Unless you brave far into the depths of Chinatown, the most exotic Asian food you’ll most likely eat while in Hawaii is the fiery-red-colored concoction in the jar. Open the jar, and find out how good of a batch you really got by the way your eyes and nose instantly react. The vibrantly contained colors get exposed, either leaving subtle traces of sweetness in its path or demanding your attention with its pungent sass.
Kim chee. A simple name for a seemingly simple food, but the monosyllabic word duo will no doubt give a nice kick to your taste buds (and maybe your ego, depending on if you can handle it or not). The famously fermented Korean dish includes vegetables (cabbage, radish, cucumbers) with a variety of seasonings. And while there are hundreds of different types, its sour pickled flavors are always a constant in the kim chee-quation.
Kim chee is huge in Hawaii, even after nearly 100 years since Korean immigrants continued the spicy trend here. You can find it at grocery stores, on local restaurant menus and in most Hawaii households. Unless you’ve got a proven tongue of steel, take baby steps. Add a little to your saimin or use your free pass to rinse off some of the red peppery zing before nibbling into it, without anyone calling you a wuss!
I know people who really have the hots for kim chee and will eat this stuff for breakfast, lunch and dinner; in sandwiches, on rice or straight out of the jar. They’re the kind of people who will tell you that you can “kim chee any kind of vegetable!” Looks like it’s not only become a Hawaii staple but a verb too? That’s saying something!As some in Hawaii might say, “CHEE HEEEEE to kim chee!”
The word kim chee can be written in English as kim chi, kimchi or gimchi. It’s caught on around the world as an all-time popular dish, almost as much as my favorite saying, “You’re in deep kim chee,” meaning, “You’re in trouble!” In fact, so many diehards have fallen for its lustful tanginess that November 22 (today!) has become National Kim Chee Day.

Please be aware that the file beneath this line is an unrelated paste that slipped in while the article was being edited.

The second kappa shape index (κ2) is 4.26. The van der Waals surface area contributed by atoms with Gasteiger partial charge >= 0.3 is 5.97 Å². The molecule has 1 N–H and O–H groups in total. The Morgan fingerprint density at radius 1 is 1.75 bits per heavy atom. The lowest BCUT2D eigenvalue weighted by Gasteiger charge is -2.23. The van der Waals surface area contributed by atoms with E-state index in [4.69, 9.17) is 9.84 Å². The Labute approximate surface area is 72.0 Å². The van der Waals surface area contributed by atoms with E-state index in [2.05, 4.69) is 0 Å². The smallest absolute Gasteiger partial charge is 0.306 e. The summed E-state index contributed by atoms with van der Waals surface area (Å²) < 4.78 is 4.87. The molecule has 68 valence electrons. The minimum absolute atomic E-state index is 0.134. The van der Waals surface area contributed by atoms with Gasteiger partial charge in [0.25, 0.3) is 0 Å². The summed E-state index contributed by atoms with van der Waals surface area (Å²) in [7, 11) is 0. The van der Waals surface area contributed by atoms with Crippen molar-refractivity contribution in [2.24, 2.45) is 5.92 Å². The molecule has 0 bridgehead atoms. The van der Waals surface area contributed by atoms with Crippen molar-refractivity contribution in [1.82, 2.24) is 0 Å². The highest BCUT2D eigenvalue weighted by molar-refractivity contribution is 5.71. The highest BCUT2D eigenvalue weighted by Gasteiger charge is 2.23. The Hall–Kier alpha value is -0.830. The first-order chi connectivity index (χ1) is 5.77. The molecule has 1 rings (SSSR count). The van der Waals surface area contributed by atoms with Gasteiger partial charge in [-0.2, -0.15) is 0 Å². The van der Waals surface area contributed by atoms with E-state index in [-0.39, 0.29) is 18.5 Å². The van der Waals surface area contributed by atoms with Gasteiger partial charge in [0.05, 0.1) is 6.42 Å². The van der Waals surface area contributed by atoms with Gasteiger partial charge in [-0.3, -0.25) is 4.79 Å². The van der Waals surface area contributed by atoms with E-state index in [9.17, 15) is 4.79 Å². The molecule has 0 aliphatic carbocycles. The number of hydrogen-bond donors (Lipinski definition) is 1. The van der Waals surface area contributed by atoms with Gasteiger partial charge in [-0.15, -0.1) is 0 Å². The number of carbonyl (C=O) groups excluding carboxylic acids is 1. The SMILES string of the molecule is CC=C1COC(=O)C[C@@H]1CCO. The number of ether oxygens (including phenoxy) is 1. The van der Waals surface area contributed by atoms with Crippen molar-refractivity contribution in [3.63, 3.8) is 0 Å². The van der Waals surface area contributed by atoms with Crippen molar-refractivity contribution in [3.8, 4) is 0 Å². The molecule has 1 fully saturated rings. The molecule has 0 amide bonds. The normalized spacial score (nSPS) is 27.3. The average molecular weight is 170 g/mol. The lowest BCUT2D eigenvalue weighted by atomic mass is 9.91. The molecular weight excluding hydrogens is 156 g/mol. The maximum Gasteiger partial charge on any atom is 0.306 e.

And for good reason. It’s been selected as one of the five health foods in the world with research showing tons of health advantages. Cruciferous vegetables, like cabbage, are high in cancer-fighting antioxidants, fiber, vitamins C and K, calcium and iron. The fact that it’s fermented also serves as a big plus, according to the Korea Kimchi Association.The “Kim Chee Lady” was a bit embarrassed when I showed her this picture on my camera. “Bowls look empty!” But I assured her, “That mean’s your kim chee’s good! It sells fast!”
Back to Hawaii kim chee addicts – some qualifying as connoisseurs if they pickle the veggies themselves, which many local families do. That’s how some of the dominant local kim chee businesses started out. Queen’s Super Market in Kalihi (home of the “Kim Chee Lady”) has the pickled veggies written all over. In grocery stores, you’ll see brands like Kohala Kim Chee and Halms Enterprises, and even popular restaurants like Alan Wong’s in Honolulu serve kim chee sandwiches–much fancier ones, of course.
I’ll leave you with this interesting fact, to prove just how much some people depend on this stuff: In South Korea earlier this month, volunteers made massive amounts of kim chee to donate to the needy for winter – about 270 tons of it! Looks like somebody’s getting kim chee for Christmas!